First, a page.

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Thread: Previously successful male mate isn't fertilizing .....

  1. #1

    Previously successful male mate isn't fertilizing .....

    Hi, I just started breeding angels when a female I had recently purchased laid eggs and a male fertilized them. I am assuming I got very lucky in accidentally getting a mating pair! I soon had wigglers, began reading, and four months later I have successfully raised a few of the first fry. It truly is fascinating and I have enjoyed this new aspect off the hobby and want to try again.

    The female has continued to lay eggs on the same leaf every other week, and the male goes through all the mating preparations, even completing the motion of fertizing her eggs, BUT the eggs turn all white.

    I have not been able to find info on the failed fertilization. should I give this pair some time? Or, swap out the male for another. I have two other males in another tank.

    The pair are in a tall 25-29? gallon tank. I have three Corys in the tank with them. Temperature is 80. Water changes once a week. It is a planted tank.

    thank you for sharing your experiences.


  2. #2
    Those that turn white within 4 to 6 hrs of spawning completion are infertile. Those that turn white on day 2 are fertile eggs whose development halted for some reason. Infertile/dis-interested males are a very rare thing.

  3. #3
    Medications, water quality and diet can all influence how successful or otherwise a spawning is.
    Blessed are the cheesemakers!

  4. #4
    Another factor is water current. If spawning occurs in a high current area it disperses the sperm too quickly and greatly reduces egg fertilization. I have also had males that had an unseen bacterial issue that was resolved after treating the tank. The improved fertility rate was unexpected.

  5. #5

    Smile Thank you all. This is just the type of insight I was looking for....

    Several thoughts came to mind after reading all your comments. First, it's probably something That has changed in the tank since the first successful spawn when the tank was only several months established.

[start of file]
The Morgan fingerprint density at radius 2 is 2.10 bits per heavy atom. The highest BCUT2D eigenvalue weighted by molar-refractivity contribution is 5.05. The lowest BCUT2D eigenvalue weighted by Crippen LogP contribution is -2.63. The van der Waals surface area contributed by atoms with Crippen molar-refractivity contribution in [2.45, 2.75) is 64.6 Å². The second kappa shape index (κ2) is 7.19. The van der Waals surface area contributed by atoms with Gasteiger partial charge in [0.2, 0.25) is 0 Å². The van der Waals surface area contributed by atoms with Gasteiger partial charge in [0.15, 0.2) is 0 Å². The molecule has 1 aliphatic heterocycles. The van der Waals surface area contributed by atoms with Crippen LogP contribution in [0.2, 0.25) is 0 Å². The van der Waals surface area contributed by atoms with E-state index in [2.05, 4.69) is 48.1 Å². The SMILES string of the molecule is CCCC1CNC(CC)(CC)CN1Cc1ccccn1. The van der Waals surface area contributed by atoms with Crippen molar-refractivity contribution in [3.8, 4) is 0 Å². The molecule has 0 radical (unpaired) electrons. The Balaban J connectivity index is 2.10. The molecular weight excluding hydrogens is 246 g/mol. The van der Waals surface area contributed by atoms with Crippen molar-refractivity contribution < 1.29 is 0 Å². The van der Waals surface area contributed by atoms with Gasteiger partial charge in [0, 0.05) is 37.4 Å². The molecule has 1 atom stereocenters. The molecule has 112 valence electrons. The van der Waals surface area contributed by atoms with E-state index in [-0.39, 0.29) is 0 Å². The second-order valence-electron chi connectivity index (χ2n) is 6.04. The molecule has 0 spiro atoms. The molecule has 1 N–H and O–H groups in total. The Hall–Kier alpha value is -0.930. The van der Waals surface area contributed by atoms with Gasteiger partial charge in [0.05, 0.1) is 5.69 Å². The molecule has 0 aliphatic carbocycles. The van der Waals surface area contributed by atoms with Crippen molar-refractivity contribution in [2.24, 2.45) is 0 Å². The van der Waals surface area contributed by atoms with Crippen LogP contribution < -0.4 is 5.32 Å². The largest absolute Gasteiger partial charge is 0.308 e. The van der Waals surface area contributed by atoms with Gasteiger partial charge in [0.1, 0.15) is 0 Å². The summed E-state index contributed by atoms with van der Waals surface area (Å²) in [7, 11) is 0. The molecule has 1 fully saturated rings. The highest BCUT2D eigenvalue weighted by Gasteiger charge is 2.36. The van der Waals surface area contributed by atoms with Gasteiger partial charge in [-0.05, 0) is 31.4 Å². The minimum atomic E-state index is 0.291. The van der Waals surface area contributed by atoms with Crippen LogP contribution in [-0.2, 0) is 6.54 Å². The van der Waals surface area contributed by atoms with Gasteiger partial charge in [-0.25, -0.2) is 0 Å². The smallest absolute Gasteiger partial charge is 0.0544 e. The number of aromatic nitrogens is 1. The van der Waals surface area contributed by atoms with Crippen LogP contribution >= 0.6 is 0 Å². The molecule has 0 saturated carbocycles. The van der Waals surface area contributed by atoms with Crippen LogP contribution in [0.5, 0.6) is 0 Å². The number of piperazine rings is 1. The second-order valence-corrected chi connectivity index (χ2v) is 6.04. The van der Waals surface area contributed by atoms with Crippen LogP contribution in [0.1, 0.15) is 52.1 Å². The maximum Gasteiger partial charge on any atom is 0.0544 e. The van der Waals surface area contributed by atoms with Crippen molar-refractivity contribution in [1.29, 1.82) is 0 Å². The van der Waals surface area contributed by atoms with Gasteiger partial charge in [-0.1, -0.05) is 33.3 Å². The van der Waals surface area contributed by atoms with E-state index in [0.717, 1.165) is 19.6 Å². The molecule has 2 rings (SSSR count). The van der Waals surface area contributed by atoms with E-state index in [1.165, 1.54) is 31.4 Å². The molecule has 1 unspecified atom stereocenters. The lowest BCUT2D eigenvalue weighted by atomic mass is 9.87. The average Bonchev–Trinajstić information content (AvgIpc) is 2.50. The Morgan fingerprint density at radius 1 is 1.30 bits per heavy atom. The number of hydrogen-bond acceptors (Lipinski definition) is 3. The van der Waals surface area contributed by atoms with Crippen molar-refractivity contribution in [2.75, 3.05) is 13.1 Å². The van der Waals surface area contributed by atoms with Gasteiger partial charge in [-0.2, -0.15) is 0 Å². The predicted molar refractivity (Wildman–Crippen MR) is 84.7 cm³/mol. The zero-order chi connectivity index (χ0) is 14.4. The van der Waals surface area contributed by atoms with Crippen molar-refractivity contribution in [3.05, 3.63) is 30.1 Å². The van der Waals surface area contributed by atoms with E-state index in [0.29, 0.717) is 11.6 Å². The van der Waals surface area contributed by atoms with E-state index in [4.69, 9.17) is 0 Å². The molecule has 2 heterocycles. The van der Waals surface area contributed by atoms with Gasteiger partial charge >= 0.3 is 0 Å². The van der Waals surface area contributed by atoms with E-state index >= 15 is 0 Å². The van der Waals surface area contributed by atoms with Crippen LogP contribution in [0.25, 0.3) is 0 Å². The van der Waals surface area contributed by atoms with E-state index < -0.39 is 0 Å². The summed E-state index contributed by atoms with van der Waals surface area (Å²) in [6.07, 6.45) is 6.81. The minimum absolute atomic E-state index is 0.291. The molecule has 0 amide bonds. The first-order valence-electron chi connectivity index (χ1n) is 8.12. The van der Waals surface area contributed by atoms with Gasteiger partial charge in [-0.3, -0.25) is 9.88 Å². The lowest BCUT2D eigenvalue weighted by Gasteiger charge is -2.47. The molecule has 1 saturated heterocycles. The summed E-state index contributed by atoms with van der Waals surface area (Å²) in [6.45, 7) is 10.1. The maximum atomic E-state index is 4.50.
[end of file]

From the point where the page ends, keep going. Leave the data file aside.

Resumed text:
I have added many many more plants, had a brown hair algae issue, changed lighting and most importantly, the big leaf annubia plant leaf where the Angels spawn has algae residue on it.

    Several eggs turn white quickly, but the remaining eggs stay solid until the next day when they begin to slowly turn white. Based on the information you all have given me, this probably means the male IS doing his job. It's the conditions that are messing with the success. Poor guy. I had him shooting blanks!

    I will start with the replacement of the annubia plant with a similar size leaf plant from another aquarium I have set up. The residue of algae on the spawning leaf is probably the culprit. (First I may try and clean the leaf.) She's ready to spawn again, so I'll do it today, so she can get the NEW spawning leaf prepared.

    As for the other suggestions, if this doesn't work, then I'll check each issue one by one to see if I can have success again.

    Again, thank you all. I appreciate the leadership in this very amazing hobby.


  6. #6
    I have a PB Pair that lay eggs , which turn white in about a 24 - 36 hours , are you saying that they COULD be fertilised , but there`s a problem with the water conditions ? I have a black pair that spawn under identical conditions , and the eggs hatch without a problem.

  7. #7
    Here is the article in our resources discussing developmental stages of angelfish:

  8. #8

    Update - successful breeding experience

    Hi, thought I'd give an update... After several failed attempts, I now have about 100 juvenile angels ranging in size from a quarter to a dime. Up until a few weeks ago, I had them in three, ten gallon tanks. Now they are all together in my "grow out" new/used 65 gallon tank. Absolutely incredible experience! Those first eight-ten weeks are tough. Multiple water changes a day and cleaning the bottom of the tank is tedious. I kept sucking up the fry!!

    Out of 100 surviving Angels I have about 20 with bent dorsel fins. Did I cause this by getting them caught in the siphoning tube when cleaning the tank? I now have them separated in a 10 gallon tank while getting the courage to officially cull them. Tried to post a picture, but can't figure out how to attach.


  9. #9
    Glad you were able to have viable fry again!! As for the bent fins, there are many causes that include environmental issues as well as fin nipping and genetic causes. Typically if the bend is in the top third of the fin it is environmentally causes; and if it occurs in the lower third (closest to the body) then it is genetically caused.

  10. #10
    You may not have to cull them. You can clip the fin and it will grow back, hopefully straight.
    I am not afraid of work. I can lay down right next to it and go to sleep.


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